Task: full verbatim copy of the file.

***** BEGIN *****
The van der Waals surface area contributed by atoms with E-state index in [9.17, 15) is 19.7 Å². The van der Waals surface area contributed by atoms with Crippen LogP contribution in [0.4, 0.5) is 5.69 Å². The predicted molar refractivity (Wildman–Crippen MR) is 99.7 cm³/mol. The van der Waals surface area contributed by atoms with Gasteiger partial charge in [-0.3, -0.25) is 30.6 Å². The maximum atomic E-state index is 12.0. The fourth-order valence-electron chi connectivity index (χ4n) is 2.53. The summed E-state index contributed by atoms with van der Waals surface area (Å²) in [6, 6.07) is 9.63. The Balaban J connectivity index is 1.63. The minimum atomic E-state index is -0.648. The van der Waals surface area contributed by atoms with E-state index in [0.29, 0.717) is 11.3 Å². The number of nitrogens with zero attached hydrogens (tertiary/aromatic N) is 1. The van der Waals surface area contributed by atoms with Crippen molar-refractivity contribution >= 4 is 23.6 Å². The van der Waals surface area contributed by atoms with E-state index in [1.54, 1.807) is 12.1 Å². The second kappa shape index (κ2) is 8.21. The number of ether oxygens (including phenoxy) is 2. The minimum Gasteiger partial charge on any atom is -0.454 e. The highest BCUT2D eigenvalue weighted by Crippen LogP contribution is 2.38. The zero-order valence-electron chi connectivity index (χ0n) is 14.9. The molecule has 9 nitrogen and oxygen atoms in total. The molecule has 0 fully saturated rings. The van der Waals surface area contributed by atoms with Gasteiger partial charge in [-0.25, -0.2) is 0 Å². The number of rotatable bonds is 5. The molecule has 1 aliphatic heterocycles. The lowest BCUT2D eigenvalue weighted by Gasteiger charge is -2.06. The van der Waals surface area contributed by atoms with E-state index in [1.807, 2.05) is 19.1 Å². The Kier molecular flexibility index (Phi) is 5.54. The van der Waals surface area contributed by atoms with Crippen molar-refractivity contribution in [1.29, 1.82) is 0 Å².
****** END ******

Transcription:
The van der Waals surface area contributed by atoms with E-state index in [9.17, 15) is 19.7 Å². The van der Waals surface area contributed by atoms with Crippen LogP contribution in [0.4, 0.5) is 5.69 Å². The predicted molar refractivity (Wildman–Crippen MR) is 99.7 cm³/mol. The van der Waals surface area contributed by atoms with Gasteiger partial charge in [-0.3, -0.25) is 30.6 Å². The maximum atomic E-state index is 12.0. The fourth-order valence-electron chi connectivity index (χ4n) is 2.53. The summed E-state index contributed by atoms with van der Waals surface area (Å²) in [6, 6.07) is 9.63. The Balaban J connectivity index is 1.63. The minimum atomic E-state index is -0.648. The van der Waals surface area contributed by atoms with E-state index in [0.29, 0.717) is 11.3 Å². The number of nitrogens with zero attached hydrogens (tertiary/aromatic N) is 1. The van der Waals surface area contributed by atoms with Crippen molar-refractivity contribution >= 4 is 23.6 Å². The van der Waals surface area contributed by atoms with E-state index in [1.54, 1.807) is 12.1 Å². The second kappa shape index (κ2) is 8.21. The number of ether oxygens (including phenoxy) is 2. The minimum Gasteiger partial charge on any atom is -0.454 e. The highest BCUT2D eigenvalue weighted by Crippen LogP contribution is 2.38. The zero-order valence-electron chi connectivity index (χ0n) is 14.9. The molecule has 9 nitrogen and oxygen atoms in total. The molecule has 0 fully saturated rings. The van der Waals surface area contributed by atoms with Gasteiger partial charge in [-0.25, -0.2) is 0 Å². The number of rotatable bonds is 5. The molecule has 1 aliphatic heterocycles. The lowest BCUT2D eigenvalue weighted by Gasteiger charge is -2.06. The van der Waals surface area contributed by atoms with E-state index in [1.807, 2.05) is 19.1 Å². The Kier molecular flexibility index (Phi) is 5.54. The van der Waals surface area contributed by atoms with Crippen molar-refractivity contribution in [1.29, 1.82) is 0 Å².